...amazing and perhaps turn me into asuper fan so Brittany before I let you go and thank you for super. Thank youfor Codak and thank you for all your time and your stories as been reallyfun. I would love to know if there's someone that you'd like to think ormention for the positive impact that she or he has had on your life or yourcareer and you've already mentioned a couple brands and companies, but maybegive me one more that you really appreciate for the experience that theydeliver for you as a customer. You know one brand that I want to give isshoutout to is Walmart with their new service. Walmart plus, and I don't knowhave you had, have you had the chance to try out Onro plus? Yet I have notit's. You know it's so funny. I feel like every headline you read about.Walmart is like on Mor versus Amazon who's, going to win the war right likethat's such a tired trope of, like you know, saying that these you areconstantly competing and it's like well, I know who's going to win. The customer,like literally all of the customers, are the one but yeah o both sides ofthe equation. Every time, one innovates to keep up with the other, but WalmartLunch waunched their Walmart plus service earlier this year, which letyou get Groceri dilivered et lets you get stuff from Walmartcom for freeshipping with no minimam like there's all these products. You know all theselittle benefits, but the really cool thing about it is shopping in store contactless. So youcan use your Walmart APP. You can go into the store. You just scaneverything in your cart and then on the way out. Somebody skinns your phone andspot checks like two items, such a great experience. I know a lot ofretailers are trying to do the contactless experience because of covidand just because of convenience, but I didnt have tested out six or seven ofthem for sure. Walmart is the most seamless it's the best. They did such agreat job, delivering that experience between your phone and the car there'sno at least the Times I've used it. They haven't had any of the annoyancesthat you run into sometimes with the other people trying to do it. So Ican't imagine ever going back to even like selfcheck out now of selfcheckouts, the only option, I'm like H, how annoying so Walmart plus definitely onthe innovation side and in terms of who I want to think I woundt think myhusband Jeff. He is amazing. He is...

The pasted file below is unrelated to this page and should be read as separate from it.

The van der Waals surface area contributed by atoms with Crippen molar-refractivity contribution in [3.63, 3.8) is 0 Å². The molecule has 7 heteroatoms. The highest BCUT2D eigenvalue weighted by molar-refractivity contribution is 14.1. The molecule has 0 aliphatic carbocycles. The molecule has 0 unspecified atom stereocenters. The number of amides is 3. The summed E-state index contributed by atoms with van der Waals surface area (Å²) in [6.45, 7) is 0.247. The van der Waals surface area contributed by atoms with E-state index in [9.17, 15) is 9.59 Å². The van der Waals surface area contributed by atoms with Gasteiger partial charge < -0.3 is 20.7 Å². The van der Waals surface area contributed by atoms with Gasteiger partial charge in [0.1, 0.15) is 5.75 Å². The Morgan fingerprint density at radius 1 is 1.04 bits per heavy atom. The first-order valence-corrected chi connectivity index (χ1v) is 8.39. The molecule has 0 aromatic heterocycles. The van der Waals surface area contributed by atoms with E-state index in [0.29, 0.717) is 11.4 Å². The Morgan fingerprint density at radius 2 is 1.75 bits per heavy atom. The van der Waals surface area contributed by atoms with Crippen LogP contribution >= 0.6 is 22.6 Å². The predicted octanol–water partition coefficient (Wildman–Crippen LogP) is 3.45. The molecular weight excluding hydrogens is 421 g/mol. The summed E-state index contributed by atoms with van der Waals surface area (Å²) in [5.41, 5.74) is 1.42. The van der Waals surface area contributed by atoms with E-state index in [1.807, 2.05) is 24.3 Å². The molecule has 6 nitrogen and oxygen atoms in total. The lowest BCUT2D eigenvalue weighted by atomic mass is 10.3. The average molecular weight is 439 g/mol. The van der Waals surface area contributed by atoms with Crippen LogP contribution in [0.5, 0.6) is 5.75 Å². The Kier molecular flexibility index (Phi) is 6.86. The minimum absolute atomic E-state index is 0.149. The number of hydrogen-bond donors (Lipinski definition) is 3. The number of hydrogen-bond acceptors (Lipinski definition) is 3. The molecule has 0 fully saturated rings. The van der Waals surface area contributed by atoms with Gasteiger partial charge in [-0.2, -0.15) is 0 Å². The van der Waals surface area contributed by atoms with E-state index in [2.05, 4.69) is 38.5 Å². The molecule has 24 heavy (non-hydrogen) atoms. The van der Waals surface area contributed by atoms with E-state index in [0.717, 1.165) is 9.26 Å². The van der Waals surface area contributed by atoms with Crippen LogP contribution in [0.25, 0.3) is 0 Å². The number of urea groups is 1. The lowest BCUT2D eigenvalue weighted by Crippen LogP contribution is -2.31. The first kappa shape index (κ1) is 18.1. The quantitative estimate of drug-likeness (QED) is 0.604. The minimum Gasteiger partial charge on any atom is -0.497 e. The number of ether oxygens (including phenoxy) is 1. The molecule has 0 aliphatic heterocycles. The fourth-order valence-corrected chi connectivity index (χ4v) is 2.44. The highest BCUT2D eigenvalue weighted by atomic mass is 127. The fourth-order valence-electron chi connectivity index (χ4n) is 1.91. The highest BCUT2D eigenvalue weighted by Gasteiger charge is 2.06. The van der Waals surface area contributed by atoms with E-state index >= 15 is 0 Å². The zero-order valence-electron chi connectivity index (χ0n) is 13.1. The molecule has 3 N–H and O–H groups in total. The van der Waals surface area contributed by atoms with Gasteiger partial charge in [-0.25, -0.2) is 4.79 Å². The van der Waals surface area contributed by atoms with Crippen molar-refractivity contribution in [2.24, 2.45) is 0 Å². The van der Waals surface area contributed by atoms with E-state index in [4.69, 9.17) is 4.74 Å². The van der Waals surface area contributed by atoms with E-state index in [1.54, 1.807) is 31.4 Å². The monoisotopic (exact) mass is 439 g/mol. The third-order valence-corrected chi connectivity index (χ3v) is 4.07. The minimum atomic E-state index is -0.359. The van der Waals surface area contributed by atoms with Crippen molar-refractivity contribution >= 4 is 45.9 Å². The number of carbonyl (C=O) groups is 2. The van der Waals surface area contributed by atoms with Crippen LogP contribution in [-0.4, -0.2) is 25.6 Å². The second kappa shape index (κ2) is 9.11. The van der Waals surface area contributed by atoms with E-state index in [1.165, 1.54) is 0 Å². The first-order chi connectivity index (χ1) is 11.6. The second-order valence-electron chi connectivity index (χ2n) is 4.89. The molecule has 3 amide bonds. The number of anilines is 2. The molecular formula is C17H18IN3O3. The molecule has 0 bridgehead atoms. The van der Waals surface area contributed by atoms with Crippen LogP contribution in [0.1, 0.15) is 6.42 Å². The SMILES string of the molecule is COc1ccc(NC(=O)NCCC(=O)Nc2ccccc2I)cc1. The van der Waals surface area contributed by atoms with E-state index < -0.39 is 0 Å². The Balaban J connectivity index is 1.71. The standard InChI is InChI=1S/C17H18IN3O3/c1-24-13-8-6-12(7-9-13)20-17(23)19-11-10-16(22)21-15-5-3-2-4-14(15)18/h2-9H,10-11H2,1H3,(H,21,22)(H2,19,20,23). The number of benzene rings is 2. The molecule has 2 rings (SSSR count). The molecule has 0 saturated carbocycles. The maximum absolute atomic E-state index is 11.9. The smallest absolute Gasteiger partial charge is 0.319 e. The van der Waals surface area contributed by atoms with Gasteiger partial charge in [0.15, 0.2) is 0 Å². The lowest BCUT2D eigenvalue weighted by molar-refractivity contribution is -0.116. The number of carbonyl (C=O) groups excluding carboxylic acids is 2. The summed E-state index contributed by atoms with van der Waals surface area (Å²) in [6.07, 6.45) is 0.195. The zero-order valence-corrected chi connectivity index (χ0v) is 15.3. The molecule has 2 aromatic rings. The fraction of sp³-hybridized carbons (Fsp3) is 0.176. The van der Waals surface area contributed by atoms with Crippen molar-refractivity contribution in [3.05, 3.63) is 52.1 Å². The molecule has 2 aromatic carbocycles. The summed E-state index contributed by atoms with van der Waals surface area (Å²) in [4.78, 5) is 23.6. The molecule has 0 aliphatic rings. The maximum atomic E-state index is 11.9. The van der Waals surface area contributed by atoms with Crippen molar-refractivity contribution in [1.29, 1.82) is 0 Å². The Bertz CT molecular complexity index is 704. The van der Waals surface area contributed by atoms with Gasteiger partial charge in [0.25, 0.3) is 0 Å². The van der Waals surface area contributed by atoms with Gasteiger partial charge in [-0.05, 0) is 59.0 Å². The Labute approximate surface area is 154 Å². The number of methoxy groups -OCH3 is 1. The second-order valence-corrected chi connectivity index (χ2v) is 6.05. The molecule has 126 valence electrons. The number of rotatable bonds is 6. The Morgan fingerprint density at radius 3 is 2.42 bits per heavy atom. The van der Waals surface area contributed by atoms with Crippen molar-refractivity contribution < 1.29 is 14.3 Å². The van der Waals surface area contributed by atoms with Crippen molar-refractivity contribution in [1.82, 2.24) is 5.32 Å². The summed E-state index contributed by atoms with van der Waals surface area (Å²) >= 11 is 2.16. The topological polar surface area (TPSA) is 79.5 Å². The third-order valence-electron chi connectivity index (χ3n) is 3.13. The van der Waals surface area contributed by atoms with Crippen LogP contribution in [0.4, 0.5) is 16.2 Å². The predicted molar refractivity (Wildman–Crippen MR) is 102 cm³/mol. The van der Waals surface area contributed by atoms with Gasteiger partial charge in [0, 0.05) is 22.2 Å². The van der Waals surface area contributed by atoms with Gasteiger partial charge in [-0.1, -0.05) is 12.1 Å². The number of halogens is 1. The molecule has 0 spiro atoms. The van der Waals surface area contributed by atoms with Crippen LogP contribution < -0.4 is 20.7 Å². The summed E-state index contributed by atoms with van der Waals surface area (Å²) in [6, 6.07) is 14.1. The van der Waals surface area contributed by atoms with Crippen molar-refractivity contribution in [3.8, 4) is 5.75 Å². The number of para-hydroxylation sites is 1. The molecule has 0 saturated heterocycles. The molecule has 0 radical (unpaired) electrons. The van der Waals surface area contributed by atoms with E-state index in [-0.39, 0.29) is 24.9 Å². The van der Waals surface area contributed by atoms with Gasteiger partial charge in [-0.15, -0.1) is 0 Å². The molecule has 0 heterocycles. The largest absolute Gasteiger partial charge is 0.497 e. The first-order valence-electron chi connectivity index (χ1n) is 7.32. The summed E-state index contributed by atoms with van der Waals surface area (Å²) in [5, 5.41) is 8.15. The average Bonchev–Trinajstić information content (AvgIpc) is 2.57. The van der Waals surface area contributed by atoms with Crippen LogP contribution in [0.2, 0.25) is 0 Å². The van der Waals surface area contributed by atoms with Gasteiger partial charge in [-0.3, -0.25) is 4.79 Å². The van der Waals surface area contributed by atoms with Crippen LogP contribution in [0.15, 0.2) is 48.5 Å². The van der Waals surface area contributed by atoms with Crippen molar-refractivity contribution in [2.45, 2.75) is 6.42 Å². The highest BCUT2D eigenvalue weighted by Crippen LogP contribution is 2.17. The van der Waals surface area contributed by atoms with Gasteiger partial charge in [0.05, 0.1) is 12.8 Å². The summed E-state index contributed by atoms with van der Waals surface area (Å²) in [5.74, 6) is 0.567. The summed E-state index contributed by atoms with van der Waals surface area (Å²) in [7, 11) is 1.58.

...workdin sales for a couple of decadesand and first of all, he's just like a way better person than me he's like waynicer than me. He creates super fans everywhere. Hegoes including me. I met him was like how do I trick that guy into falling inlove with me and marrying me, but he is such an amazing. Such an amazingsalesperson, an advocate for making sure that everything you do improvesthe people. The lives of the people around you so shout out to hubs reallywatches this. I'm Orea to tell it s awesome, maybe I'll, send it to himI'll, just I'll trurn that out and send it straight to him, and it will makehis day ICANI de, be like hey. You should watch your wife in this podcastand don't say anything and we'll just see if you watch this to the end. Okay,I'll, follow your lead on that. That's good. How think we've got to lokits right?How can someone follow up with you, like obviously Britny Hodeckcom? Whereelse would you send people? What else are you working on if people like thisidea of super fandom and they enjoyed their time with you here? How would howcan they continue? It Brity Hardax at column, is a great destination tothat's haw. I should just stop the senence there. That sounds funny yeah,it's a great testiation. If you're looking to find me because everythingis there, you can sign up for my newsletter, I send it every other week.It's got all kinds of tips and tricks, and the latest from companies that aredoing a great job of CX and sales and marketing, and I'm just at BritainHodak on on all the socials, so whatever you'r preferred one is or ifyou want to send me a note, I'm Brittany at Britnihodaccom awesome. Iwill include some of those things as if you are a regular listener. You knowthat we write all these up with short format drop in some video clips, putthe fall audio in at Bombomcom podcast. I also linke some of this stuff up andI will also add that Brittny Hodackcom is a great destination because thereare tons of cool resources. So if you liked the super framework, there's justlike more free stuff, like things that will be kind of fun, engagingprovocative and help, you start thinking about how to turn your fansinto super fans. Brittny Thas Been...

Super Fun. Thank you for joining me inQe, then I appreciate it clear communication, human connection, higherconversion. These are just some of the benefits of adding video to themessages your sending every day. It's easy to do with just a little guidance,so pick up the official book rehumanize Your Business, how personal videos,accelerate sales and improve customer experience learn more in order today atBombamcom Book. That's Bo, MB bombcom book thanks for listening to thecustomer experience. podcast remember the single most important thing you cando today is to create and deliver a better experience for your customers,continue learning the latest strategies and tactics by subscribing right now inyour favorite podcast player, or visit Bombomcom podcast.